Are There Ways to Share Large Files Faster?

Here are some smart ideas for large file transfers in 2021

You don’t need any supporting statistics to know we are all sharing more files – and larger files – than ever. Long gone are the days when spreading out your files over daily limits is a feasible solution. Freelancing and working from home means you need to be able to send anything from part of an animated film, to audiobook edits, to several online magazine layouts… the list is long and more importantly, the files are huge.

Search Google for “best ways to send large files in 2021” and you’ll get a list of some quality providers. There have never been more efficient and affordable file sharing app options than now, but you probably won’t be surprised to hear that services such as Dropbox or Google Drive are still listed at the top of rankings. Dropbox was one of the first to get into the game, and Google… well, Google is Google. Microsoft’s OneDrive, however, is stealing away many, and IDrive and Nextcloud are just a few ofthe literally dozens of other very competitive services available.

But aside from space, cost, and third-party compatibility (which is possibly one of the main reasons Dropbox has stayed near the top of the pack for so long), another issue for some is speed. Plenty of remote or office workers find current upload-transfer speeds unacceptable. As a test, we recently uploaded a nine-hour audiobook to several cloud-based services (they shall remain unnamed as there are too many factors that made this a non-scientific experiment) and came away with a mean upload time of about 15 minutes. This is not a global crisis, of course, nor even a genuine hardship. But one does come away wondering if there are ways of speeding things along – and it turns out there are.

It may not need a mention, but we’ll do it anyway: compressing files (into a ZIP folder, for example) is a simple way to send things faster. Open-source, free software 7-Zip is a commonly-used compression software favored for its cross-platform usability. Multiple files can be placed in one folder and then compressed together. Why use one folder? –A large file almost invariably transfers faster than a folder with many smaller files. You can use 7-Zip with Linux, Windows, or Apple software and it’s able to compress into the more familiar ZIP format – but also into its own 7ZIP format, which is marginally more efficient.

Moving forward, expect to see more cloud storage providers follow the example of Masv. Said to be favored by video professionals, Masv (and competitors such as Aspera and Signiant) have a per downloaded GB “pay-as-you-go” pricing model. These services have built-in proprietary technology and are browser-based, which speeds up uploads. These new providers create logs of all the documents shared, so anyone on your team can track and monitor file sizes, transfer dates, and data consumed. The files are secured with Transport Layer Security (TLS) encryption to prevent data leaks or theft. You get a bill at the end of the month that clearly shows exactly what you used. There are no user limits, and no subscription fees – an interesting idea that could be of benefit depending on your needs.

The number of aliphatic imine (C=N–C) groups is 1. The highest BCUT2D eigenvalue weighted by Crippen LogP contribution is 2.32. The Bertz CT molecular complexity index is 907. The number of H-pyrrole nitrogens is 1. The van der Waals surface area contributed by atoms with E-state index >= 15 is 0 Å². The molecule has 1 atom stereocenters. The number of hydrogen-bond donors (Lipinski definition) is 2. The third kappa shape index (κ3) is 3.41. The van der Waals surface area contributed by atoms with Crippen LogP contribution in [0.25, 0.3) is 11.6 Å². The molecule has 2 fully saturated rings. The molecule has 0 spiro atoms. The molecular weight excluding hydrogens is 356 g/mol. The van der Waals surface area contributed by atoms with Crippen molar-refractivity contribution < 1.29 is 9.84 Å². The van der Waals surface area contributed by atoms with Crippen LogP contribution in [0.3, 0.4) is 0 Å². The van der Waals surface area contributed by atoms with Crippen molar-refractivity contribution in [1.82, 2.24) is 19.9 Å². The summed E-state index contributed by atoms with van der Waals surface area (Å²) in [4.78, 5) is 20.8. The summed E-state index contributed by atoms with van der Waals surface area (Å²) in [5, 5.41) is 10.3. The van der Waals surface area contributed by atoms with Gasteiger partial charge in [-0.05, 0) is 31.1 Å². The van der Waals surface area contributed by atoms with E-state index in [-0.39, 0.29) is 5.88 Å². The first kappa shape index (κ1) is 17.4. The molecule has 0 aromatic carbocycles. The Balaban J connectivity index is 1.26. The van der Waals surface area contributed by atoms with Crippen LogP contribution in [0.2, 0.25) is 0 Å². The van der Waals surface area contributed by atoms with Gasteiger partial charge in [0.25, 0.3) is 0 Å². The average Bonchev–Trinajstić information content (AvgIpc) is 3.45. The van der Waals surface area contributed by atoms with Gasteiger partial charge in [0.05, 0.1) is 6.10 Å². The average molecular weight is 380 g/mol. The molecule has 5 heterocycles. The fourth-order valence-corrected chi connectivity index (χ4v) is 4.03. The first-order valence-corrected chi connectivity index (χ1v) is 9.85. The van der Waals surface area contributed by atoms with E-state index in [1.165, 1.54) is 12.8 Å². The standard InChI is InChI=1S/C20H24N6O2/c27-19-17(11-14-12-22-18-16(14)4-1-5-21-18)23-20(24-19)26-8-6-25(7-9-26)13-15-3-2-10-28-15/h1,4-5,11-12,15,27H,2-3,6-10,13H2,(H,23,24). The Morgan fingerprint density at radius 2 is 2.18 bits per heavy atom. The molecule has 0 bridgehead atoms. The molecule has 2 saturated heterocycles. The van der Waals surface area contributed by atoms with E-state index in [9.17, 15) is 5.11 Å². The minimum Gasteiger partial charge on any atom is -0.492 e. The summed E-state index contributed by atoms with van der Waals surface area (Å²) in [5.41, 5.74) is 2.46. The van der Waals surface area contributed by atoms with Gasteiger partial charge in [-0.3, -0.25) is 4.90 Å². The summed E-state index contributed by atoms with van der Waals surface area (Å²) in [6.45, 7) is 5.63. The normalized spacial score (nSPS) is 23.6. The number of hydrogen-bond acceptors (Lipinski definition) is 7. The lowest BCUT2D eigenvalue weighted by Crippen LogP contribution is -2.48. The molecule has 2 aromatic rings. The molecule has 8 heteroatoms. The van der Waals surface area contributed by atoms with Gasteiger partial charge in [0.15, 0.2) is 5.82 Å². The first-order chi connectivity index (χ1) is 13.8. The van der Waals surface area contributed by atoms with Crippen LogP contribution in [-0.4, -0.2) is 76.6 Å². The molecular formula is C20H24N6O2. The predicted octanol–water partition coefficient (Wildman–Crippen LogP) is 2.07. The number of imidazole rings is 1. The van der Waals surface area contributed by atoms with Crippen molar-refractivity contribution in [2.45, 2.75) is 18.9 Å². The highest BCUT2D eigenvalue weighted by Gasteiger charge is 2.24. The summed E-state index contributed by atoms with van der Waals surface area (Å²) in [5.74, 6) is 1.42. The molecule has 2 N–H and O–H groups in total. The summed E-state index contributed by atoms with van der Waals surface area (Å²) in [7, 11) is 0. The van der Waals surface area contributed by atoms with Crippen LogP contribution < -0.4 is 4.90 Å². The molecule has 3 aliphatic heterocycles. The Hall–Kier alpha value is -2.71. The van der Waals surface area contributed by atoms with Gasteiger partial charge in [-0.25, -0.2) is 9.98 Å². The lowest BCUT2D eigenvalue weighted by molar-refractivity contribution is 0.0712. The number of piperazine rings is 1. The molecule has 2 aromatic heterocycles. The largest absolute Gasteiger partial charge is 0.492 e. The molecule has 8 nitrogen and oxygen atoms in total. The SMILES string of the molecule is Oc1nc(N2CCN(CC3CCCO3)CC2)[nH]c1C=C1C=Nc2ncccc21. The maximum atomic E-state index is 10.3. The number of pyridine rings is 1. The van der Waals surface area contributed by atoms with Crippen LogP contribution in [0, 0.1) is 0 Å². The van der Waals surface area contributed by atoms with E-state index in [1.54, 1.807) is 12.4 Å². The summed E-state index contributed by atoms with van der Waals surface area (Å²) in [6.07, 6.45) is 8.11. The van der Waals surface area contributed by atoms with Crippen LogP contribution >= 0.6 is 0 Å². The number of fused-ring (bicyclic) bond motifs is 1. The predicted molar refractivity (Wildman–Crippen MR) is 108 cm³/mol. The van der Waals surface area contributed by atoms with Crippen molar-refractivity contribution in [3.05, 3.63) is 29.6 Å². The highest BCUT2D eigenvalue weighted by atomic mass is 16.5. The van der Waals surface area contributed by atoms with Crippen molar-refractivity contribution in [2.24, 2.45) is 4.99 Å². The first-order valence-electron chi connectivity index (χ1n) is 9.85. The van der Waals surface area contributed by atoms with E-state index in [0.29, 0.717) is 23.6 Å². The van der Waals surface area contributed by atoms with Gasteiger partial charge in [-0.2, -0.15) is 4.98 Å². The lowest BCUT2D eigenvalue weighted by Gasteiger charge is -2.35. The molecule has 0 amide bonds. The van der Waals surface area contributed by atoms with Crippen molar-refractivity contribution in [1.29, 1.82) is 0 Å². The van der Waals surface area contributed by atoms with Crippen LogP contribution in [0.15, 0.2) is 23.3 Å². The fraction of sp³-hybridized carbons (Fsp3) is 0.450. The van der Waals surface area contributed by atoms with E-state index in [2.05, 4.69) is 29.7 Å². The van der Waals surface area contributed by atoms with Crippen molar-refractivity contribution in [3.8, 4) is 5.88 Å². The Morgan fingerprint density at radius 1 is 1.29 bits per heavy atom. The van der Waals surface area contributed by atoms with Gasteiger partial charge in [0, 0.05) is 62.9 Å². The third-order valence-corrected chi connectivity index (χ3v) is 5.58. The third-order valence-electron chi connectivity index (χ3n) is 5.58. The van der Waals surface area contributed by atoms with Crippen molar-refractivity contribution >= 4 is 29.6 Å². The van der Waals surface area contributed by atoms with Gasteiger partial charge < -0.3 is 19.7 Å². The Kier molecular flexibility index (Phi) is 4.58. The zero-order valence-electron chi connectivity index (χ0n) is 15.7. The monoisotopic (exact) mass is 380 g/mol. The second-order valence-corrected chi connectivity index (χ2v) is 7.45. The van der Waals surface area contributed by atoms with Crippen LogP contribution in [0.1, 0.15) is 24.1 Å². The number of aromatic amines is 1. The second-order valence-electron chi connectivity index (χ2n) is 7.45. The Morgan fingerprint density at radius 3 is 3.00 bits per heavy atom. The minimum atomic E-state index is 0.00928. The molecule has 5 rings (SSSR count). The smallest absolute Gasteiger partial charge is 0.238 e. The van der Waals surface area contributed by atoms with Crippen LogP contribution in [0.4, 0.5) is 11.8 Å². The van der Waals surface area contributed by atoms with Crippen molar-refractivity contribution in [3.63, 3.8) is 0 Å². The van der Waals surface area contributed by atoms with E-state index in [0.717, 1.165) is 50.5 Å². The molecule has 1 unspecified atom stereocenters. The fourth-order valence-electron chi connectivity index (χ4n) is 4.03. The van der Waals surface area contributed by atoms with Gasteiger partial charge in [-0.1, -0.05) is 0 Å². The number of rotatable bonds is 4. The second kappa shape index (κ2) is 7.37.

Secondly, most may not yet be aware of the speed benefits of using a virtual private network or VPN. Several popular VPN providers are now offering as much as 2TB of free cloud storage space to paying customers, a trend that’s likely to increase. Using a VPN offers you anonymity, of course, but your ISP is likewise shielded from knowing the type of files you’re uploading. This – in theory – means “traffic restrictions” shouldn’t be able to be applied to your account. In short, a VPN masks the size of a file – as well as its destination. One caveat: the above is not always the case. A VPN server could have a speed of say, 1500MBps. A server, however, potentially takes care of dozens or hundreds of users at a time – dividing the speed between users. Depending on how many are on it, an awesome high-speed 1500MBps network slows significantly if a large number of users are sharing the network, or perhaps all trying to send large files through it. And, not all VPNs are created equal. You could be paying for a 100MBps internet connection, but only get 10MBps speeds when connected to your VPN. A rule of thumb is you want a VPN that has download speeds that match or are better than that of your ISP.

Many of us “ordinary” users may not yet need to worry about sending massive files faster. The day likely will come when this will be needed, however, and sooner rather than later. Working from home on collaborative projects is a trend that’s not dying out any time soon. Over the last year or so, we’ve discovered that you can create things with a team spread out over numerous countries and time zones. Getting a bit more literate in file transfers is a good investment in your professional future.